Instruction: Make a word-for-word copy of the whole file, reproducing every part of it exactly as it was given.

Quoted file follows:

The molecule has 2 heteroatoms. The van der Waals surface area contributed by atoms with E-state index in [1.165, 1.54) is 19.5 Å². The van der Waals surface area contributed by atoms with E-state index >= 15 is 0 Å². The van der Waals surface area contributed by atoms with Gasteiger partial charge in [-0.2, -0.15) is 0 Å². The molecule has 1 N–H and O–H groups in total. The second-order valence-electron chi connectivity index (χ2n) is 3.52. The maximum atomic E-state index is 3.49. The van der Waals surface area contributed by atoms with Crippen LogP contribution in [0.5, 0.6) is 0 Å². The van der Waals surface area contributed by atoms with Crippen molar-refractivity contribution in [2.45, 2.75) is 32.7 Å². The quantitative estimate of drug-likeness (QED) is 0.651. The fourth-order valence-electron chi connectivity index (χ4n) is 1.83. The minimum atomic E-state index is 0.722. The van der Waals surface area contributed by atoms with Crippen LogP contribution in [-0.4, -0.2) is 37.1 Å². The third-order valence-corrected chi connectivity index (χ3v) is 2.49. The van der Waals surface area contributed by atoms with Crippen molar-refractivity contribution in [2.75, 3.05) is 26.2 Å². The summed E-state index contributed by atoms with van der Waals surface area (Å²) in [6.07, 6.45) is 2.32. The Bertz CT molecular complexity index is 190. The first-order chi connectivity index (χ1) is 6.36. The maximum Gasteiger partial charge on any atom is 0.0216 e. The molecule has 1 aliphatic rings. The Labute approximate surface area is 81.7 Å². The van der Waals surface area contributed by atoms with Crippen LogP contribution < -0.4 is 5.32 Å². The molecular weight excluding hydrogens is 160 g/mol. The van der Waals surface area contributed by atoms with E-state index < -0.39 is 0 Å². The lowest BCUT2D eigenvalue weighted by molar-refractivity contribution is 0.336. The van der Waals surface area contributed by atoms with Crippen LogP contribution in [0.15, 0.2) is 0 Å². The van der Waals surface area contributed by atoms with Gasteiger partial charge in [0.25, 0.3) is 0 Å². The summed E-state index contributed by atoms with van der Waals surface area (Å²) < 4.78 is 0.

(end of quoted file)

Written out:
The molecule has 2 heteroatoms. The van der Waals surface area contributed by atoms with E-state index in [1.165, 1.54) is 19.5 Å². The van der Waals surface area contributed by atoms with E-state index >= 15 is 0 Å². The van der Waals surface area contributed by atoms with Gasteiger partial charge in [-0.2, -0.15) is 0 Å². The molecule has 1 N–H and O–H groups in total. The second-order valence-electron chi connectivity index (χ2n) is 3.52. The maximum atomic E-state index is 3.49. The van der Waals surface area contributed by atoms with Crippen LogP contribution in [0.5, 0.6) is 0 Å². The van der Waals surface area contributed by atoms with Crippen molar-refractivity contribution in [2.45, 2.75) is 32.7 Å². The quantitative estimate of drug-likeness (QED) is 0.651. The fourth-order valence-electron chi connectivity index (χ4n) is 1.83. The minimum atomic E-state index is 0.722. The van der Waals surface area contributed by atoms with Crippen LogP contribution in [-0.4, -0.2) is 37.1 Å². The third-order valence-corrected chi connectivity index (χ3v) is 2.49. The van der Waals surface area contributed by atoms with Crippen molar-refractivity contribution in [2.75, 3.05) is 26.2 Å². The summed E-state index contributed by atoms with van der Waals surface area (Å²) in [6.07, 6.45) is 2.32. The Bertz CT molecular complexity index is 190. The first-order chi connectivity index (χ1) is 6.36. The maximum Gasteiger partial charge on any atom is 0.0216 e. The molecule has 1 aliphatic rings. The Labute approximate surface area is 81.7 Å². The van der Waals surface area contributed by atoms with Crippen LogP contribution < -0.4 is 5.32 Å². The molecular weight excluding hydrogens is 160 g/mol. The van der Waals surface area contributed by atoms with E-state index < -0.39 is 0 Å². The lowest BCUT2D eigenvalue weighted by molar-refractivity contribution is 0.336. The van der Waals surface area contributed by atoms with Crippen LogP contribution in [0.15, 0.2) is 0 Å². The van der Waals surface area contributed by atoms with Gasteiger partial charge in [0.25, 0.3) is 0 Å². The summed E-state index contributed by atoms with van der Waals surface area (Å²) < 4.78 is 0.